In other words, it was always just a joke. Eight years after publicly eviscerating President Bush and calling out the biggest foreign-policy blunder in a generation, Colbert backed away from any truly subversive satirical intent. And President Bush? He was in the news late last year, too, to unapologetically reaffirm his support for perhaps the ugliest aspect of his administration—his torture policy. He even refused the usual presidential luxury of deniability and enthusiastically re-endorsed the policy and those who executed it. In 2014 it was Colbert who was distancing himself from his legacy, not Bush.
So what, exactly, is the problem with Colbert going back to being an entertainer? I'm not chucking Schwartz's whole argument there. For example, I also don't really like the borderline sycophantic kidding around with the powerful, especially people like Kissinger. But on the other hand I don't think that "speaking truth to power" is what comedy is exclusively for or reliably good at. Comedy, and art in general, is entertainment. (Entertainment is a dirty word for many serious people; for example, it's essentially the invincible villain in Infinite Jest. I think it's a real problem in modern art that so many smart people even think that, but that's an essay for another time.) Satire is often so self-congratulatory and smug that its advocates and practitioners seem to forget that as a tool it is just about useless. Which is fine! Efficacy is not the point. As Oscar Wilde said, in reaction to people who wanted to make art either a clearly effective utilitarian device or an agent of social change, "All art is quite useless."
I'm wary of any criticism that says what an art form is supposed to do, especially when the answer is promoting the good of society and wielding the blade of art against the armor of power. It reminds me too much of Socialist Realism. That's what the Soviet Union not only advocated but enforced throughout Russia and its satellite states. All art had to be in service of the proletarian and for the improvement of society. The results were a disaster, a bunch of preachy and sentimental propaganda. Capitalist versions of that are usually no better, and inevitably wind up seeming like a very special episode of Diff'rent Strokes, when Arnold Jackson learns that some strangers are bad. Or think of the movie Crash. Which, granted, I have not seen-- but neither did you. We skipped it once we heard it was preachy.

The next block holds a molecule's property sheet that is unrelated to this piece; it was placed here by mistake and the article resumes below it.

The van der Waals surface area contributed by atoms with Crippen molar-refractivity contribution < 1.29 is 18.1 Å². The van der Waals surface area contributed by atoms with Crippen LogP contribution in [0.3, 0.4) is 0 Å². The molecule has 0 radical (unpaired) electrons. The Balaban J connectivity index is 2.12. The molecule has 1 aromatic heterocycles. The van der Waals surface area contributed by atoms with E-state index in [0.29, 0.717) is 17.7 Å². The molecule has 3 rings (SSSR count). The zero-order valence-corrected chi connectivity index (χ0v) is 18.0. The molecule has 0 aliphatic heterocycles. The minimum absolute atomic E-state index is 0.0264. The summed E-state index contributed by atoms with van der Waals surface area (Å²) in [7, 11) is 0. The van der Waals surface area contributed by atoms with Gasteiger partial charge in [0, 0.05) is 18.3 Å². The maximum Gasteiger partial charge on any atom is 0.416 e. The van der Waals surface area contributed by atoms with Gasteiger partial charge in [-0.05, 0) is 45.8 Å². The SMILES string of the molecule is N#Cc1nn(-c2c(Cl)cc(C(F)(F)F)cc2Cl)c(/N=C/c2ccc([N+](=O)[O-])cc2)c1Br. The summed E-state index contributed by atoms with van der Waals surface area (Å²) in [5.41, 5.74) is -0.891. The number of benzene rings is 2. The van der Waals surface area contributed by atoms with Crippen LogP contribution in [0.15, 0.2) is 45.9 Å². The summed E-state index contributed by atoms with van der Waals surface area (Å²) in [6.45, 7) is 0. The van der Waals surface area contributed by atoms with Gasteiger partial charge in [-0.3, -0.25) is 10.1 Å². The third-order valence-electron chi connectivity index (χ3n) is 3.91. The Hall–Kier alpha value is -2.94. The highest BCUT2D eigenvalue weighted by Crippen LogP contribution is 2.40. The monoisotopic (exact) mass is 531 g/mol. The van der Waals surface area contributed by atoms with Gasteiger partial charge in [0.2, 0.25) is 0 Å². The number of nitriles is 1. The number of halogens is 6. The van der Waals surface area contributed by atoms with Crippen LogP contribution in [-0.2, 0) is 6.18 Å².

Nothing is less funny than a liberal comedian telling a bar full of liberals (most of whom are comedians of some sort) that Wal-Mart is bad. But when it works, satire is indeed thrilling. I'd love it if Colbert spent all his time standing next to the President inside a room with 500 Washington insiders, berating them with devastating wit. But that's a rare opportunity, one he took with everything he had when someone was fool enough to invite him. The rest of the time, he slung bits. Great, great bits.
Colbert's going to be around for a long time because he knows he is a song-and-dance man. As smart as his show was it would never be the force to change the world. Yes, I'd prefer it if Colbert did not let a guy like Kissinger hide in the cloak of entertainment, and the use of "We'll Meet Again" was a lofty miss, but in the end I can't completely agree with Schwarz. Colbert did not betray his legacy because he was not, is not, and should never be the guy who is gonna fix all this.